Thursday, September 18, 2008

Horror in Games: Making the Mundane Magical

This has been a perennial topic on my and others blogs: How do you evoke horror in games?

The World of Darkness allows you to play vampires, werewolves, and other supernatural and horrific beings. To do this fairly and affectively they had to give all of these creatures clear rules on what their powers are, how they work, as well as detailing their weaknesses, where they come from (or think they come from), et cetera. This places the dark and sinister creatures that were once hidden in the shadows in the spot light. I've said this before - in many cases this makes WoD games not horror games, but dark fantasy. It turns the magical into the mundane. 

I believe that the opposite of this: making the mundane magical is one way of adding horror back into these (and other) games. How is this done? 

This is repeated from a few posts back, but is important: Don't simply tell the players that, "Four zombies stand in front of you." This makes the situation seem everyday - almost trivial. Just another hurdle to get over. Instead when they first encounter these beings describe the stench that grows stronger as they delve deeper into the room, cavern, et cetera, when their eyes first spot the zombies describe the rotting flesh, brown, dried blood across them. This is a right step in the direction, BUT in can be ruined as soon as a player shouts something like, "Oh, it's just zombies." 

Experienced players are probably familiar with common monster templates, know how much health these things are supposed to have, know their powers, and know their weaknesses. So change things up. Make them unpredictable. Instead of having zombies in front of them have them smell the rotting stench of a corpse, but when they come face to face they instead see a creature with a rotting body that has tendril fingers, six eyes that glow red, and an alien shriek that chills the air. In the moment they won't know what this creature is, won't be able to easily classify it, and this will make them feel uncertain - How deadly is this creature? What is it? What can it do to me? Related to this: don't have the players encounter the same types of creatures over and over - if your goal is horror or even to challenge them. Encountering this same strange being a second time might have other advantages: it allows them to apply knowledge they learned fighting it the first time making their progression feel meaningful - and if this is more valuable than creating horror by all means go that route, but if your primary goal is to create horror, than don't have redundant encounters.

Another way is to make the effects of an area erratic. One character who enters a haunted tomb goes blind as he enters. He comes out and reports this. The players might expect they'll all go blind on entry, and so prepare for this (maybe casting some kind of spell they think can prevent this, or taking a magical antidote). When they all enter only the first player goes blind. Another gets dizzy and has to roll to see if they can even walk on their own, another may not realize it right away but his gun (or whatever weapon) is covered in centuries of rust. This throws things off balance, and it's then not clear what will happen.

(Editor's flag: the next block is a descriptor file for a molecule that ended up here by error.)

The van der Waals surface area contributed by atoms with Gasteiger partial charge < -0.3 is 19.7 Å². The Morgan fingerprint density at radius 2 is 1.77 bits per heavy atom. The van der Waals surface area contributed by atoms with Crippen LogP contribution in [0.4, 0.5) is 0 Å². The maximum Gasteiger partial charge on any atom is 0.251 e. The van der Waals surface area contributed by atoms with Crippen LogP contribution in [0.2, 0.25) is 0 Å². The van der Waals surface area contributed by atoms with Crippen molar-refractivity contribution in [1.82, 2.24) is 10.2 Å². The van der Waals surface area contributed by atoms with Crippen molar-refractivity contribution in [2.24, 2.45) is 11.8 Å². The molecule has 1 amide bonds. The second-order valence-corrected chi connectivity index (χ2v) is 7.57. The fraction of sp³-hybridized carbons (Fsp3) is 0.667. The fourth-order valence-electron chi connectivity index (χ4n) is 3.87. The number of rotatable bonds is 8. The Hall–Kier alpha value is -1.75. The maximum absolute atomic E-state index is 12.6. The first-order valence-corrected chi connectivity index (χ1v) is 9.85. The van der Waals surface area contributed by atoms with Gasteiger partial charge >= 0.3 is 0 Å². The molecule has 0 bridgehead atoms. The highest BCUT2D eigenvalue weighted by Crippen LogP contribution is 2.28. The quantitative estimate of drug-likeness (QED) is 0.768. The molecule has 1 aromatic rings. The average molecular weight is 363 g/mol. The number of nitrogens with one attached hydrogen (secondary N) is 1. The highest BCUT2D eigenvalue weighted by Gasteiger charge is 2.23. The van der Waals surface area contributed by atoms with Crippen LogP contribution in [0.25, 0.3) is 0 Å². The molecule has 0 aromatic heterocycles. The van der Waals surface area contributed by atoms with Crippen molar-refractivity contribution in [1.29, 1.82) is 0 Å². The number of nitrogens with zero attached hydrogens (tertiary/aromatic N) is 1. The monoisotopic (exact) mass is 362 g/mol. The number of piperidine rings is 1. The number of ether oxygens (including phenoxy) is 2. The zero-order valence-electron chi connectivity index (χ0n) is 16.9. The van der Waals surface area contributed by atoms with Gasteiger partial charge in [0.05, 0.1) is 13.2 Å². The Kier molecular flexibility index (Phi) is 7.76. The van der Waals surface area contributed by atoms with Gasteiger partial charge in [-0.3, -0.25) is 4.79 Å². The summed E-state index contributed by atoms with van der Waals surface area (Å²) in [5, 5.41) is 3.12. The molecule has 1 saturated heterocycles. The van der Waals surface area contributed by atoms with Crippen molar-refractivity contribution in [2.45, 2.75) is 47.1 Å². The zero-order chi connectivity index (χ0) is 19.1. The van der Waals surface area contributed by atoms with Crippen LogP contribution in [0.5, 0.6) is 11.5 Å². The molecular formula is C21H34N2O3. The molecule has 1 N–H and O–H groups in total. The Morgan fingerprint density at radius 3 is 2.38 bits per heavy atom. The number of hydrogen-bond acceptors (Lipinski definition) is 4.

Related to the above is the idea that player characters should not have the power to affect all levels of reality if your goal is horror. Having levels to reality allows there to be evil or horror that isn't defeatable or maybe even understandable. These outer levels though should be more hinted at and permeate scenes or areas. Directly fighting such evil is an exercise in futility. I like the way Spirit of the Century defines one of its primary antagonist NPCS: He's not so much a character as an event. A warning though: you must be careful how you use such levels of reality. If every time a character wants to cast a simple light spell in a dark place and you don't allow this to work because a deeper or stronger kind of magic is there it makes the player feel powerless and merely walking down whatever path you want them to instead of being able to make decisions themselves. 

With this then it should be noted that not every scene or even maybe the majority of them in a story should have the goal of creating horror. Horror is or is much like suspense. It needs to be built up gradually to work affectively, and if every scene has a horror beyond reason then once again this becomes the mundane. 

4 comments:

Zach L said...

Tying into the horror/suspense thing, you need moments of release, too -- it makes the next revelation all the more shocking and surprising.

Jack Phillips said...

Yeah, you do need this. It's good to have relaxing moments in games to have a relative scale. If every moment is meant to be suspenseful, it gets overdone, probably loses its effect.

D said...

Wow, good thoughts!

I feel like I want to re-do my entire freakin' thing for Sunday now... but I won't. Not unless I... NO! I won't!

mxyzplk said...

Post, you! I grow restive!

But more on topic for this post, I have done a lot with horror gaming over the years and wrote up a semi lengthy treatise on the subject - Horror in Roleplaying. See if it has any helpful tips for you!